Today, Mother Nature won the battle at the historic USCC Red Lake I-500, but the war this year was won by Brian Dick, the Arctic Cat engineer who won the title for his employer.
Wicked winds and falling snow caused multiple delays of the planned third and final day of the I-500 – it was scheduled to go off at 10 a.m. and was moved back to 10:30, 11 and then 11:30 a.m. Finally, as 11:30 came and passed, USCC officials gathered the racers and told them that the third day would be cancelled, making the results through the first two days the final results.
This is only the eight year in the long history of the event that it failed to fun the full three days, according to Don Jorstad on WTRF radio. Today’s horrific weather conditions include visibility at less than 100 feet and markers lining the race course have been blowing down, the radio station reported.
Take nothing away from the winner, however. Dick raced hard the first two days, posting the fast time each day, for a combined 4 hour, 57 minute, 5 seconds over the more than 300 miles. That placed him 4 minutes and 34 seconds ahead of second place Ryan Simons of Alberta going into this final day. These and all results in this story are unofficial, pending the technical inspection of the sleds, as per usual
Simons won’t get his shot to run Dick down, and neither will fellow snocross-crossover racer Zach Pattyn of Michigan. Both are on Arctic Cats as is fourth place Cory Davis from Alaska, giving Team Green the top four spots, with drivers from four different parts of North America.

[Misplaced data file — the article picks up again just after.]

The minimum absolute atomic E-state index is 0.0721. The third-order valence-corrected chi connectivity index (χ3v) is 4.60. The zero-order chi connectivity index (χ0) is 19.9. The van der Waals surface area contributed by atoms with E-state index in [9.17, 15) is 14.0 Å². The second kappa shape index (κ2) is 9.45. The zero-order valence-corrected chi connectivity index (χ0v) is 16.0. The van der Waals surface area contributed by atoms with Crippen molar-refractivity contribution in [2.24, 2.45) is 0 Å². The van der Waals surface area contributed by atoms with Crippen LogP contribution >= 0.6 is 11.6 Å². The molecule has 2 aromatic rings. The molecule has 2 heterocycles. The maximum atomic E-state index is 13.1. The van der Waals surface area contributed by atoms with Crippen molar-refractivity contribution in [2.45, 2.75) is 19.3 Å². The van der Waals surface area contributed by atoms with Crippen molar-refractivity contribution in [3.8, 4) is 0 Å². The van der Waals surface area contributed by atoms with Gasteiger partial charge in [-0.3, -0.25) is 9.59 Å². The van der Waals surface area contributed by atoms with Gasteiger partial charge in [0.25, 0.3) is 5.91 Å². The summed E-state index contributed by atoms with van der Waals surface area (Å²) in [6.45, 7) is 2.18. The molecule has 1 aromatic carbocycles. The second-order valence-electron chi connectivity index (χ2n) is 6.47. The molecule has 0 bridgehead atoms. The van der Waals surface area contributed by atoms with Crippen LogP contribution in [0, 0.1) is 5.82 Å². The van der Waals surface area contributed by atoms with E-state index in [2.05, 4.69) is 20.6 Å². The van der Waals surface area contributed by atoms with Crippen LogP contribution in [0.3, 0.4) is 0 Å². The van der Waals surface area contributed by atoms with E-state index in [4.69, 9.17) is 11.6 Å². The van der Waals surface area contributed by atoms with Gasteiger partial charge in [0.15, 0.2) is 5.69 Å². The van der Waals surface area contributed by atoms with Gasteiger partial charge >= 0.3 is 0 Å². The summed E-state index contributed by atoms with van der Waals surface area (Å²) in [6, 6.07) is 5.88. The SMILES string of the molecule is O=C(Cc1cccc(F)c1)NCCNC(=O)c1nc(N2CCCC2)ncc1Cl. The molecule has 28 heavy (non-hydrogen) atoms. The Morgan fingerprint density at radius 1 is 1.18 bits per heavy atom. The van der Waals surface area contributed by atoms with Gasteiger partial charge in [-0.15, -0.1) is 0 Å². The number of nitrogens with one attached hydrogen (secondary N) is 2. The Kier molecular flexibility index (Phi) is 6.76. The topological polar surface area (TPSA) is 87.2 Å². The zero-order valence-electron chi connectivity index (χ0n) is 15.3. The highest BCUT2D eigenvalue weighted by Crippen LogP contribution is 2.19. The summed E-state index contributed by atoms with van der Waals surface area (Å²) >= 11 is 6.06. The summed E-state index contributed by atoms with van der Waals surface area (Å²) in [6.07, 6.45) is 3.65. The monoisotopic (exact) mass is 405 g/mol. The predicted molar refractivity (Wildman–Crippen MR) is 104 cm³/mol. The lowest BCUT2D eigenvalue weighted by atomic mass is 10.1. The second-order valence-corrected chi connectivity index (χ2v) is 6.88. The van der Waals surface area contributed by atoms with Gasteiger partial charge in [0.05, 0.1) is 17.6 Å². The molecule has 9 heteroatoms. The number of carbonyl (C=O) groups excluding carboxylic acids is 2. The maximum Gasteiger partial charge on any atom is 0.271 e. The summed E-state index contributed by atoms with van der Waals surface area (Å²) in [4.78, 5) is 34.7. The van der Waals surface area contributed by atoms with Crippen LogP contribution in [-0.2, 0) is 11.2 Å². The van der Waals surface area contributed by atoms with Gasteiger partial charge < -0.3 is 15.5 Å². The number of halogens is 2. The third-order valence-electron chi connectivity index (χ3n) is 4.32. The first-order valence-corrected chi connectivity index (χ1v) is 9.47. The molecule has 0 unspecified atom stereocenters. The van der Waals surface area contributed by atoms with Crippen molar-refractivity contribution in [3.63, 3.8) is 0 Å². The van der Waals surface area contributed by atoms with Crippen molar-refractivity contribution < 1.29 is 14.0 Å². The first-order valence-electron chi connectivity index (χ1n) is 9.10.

Ross Erdman of Rochester, Minnesota, finished fifth, with Aaron Christiansen, Corey Davison, Justin Tate and Eric Gausen – all on Polaris sleds – finishing sixth through ninth. The final spot in the top 10 was claimed by Jesse Thelen on a Cat.
A total of 36 racers took the green flag in the Pro 600 class on Friday with temperatures double digits below zero. Four racers didn’t make it through the day, including Chad Dyrdahl. The other notable happening on the first day was the problems experienced by DJ Ekre, who started near the top but had mechanical problems and was the last Pro 600 racer to complete the 148 mile course.
There were still 27 pro racers in the field after day two, but the weather prevented the start of day 3.
Ryan Greening was a dominating force in Semi-Pro 600, running away from the pack in the first day, with a time more than 6 minutes faster than his nearest competitor. His domination continued on day two, again posting the fast time and holding a lead of more than 13 minutes heading into what was planned to be the third day. The Brainerd, Minnesota, racer gets the win on his Arctic Cat, with Ken Christiansen second and Mike Hedlund third, both aboard Polaris sleds.
Jolene Bute claimed the Women’s class, while Arctic Cat Snowmobile Product Manager Joey Hallstrom claimed the new and much-anticipated Vintage class ahead of lacing legend Brian Nelson.